Waterborne pathogens and swimming
NEWS IN BRIEF — Posted July 23, 2007
The levels of potentially harmful waterborne microorganisms in rivers, lakes and other recreational waterways may be highest when the water is most crowded with swimmers, according to studies made available online in advance of their publication in Applied Environmental Microbiology and Water Research.
Johns Hopkins Bloomberg School of Public Health researchers tested the water at a beach on a Maryland river last summer on Wednesdays, when activity was low, and on Saturdays, when it was high. The concentration of microsporidian spores, Cryptosporidium parvum, which causes cryptosporidiosis, and Giardia lamblia, which causes giardiasis, were highest on the weekend. Water turbidity also was highest then, suggesting that swimmers stir up the pathogens resting in the sediment.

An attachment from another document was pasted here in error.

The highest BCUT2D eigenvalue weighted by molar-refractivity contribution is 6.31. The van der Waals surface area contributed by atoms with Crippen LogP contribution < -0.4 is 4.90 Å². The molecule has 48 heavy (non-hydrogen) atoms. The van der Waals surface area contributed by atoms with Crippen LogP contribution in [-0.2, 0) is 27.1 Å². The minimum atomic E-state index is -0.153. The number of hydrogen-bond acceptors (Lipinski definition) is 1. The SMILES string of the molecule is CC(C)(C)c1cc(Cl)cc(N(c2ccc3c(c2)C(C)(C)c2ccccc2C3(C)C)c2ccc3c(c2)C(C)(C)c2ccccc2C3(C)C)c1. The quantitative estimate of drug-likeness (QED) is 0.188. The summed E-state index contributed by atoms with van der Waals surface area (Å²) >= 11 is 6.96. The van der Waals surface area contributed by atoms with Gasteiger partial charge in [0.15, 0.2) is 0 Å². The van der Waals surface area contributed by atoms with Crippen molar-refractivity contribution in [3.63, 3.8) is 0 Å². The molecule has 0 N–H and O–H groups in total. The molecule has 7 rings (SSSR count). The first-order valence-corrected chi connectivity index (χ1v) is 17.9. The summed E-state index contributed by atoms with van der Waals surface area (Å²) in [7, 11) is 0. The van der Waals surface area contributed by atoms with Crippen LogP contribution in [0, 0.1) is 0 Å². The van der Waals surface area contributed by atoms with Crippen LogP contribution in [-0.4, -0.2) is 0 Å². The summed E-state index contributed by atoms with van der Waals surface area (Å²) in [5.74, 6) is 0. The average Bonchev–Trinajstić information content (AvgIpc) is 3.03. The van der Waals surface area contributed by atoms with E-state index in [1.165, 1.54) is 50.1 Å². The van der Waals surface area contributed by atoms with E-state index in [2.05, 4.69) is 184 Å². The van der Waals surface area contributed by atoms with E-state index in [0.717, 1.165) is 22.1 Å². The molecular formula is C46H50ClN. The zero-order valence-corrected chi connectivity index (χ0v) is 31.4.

Exposure to these microorganisms can cause nausea, vomiting and diarrhea. They are particularly harmful to people with compromised immunity.
Note: This item originally appeared at http://www.ama-assn.org/amednews/2007/07/23/hlbf0723.htm.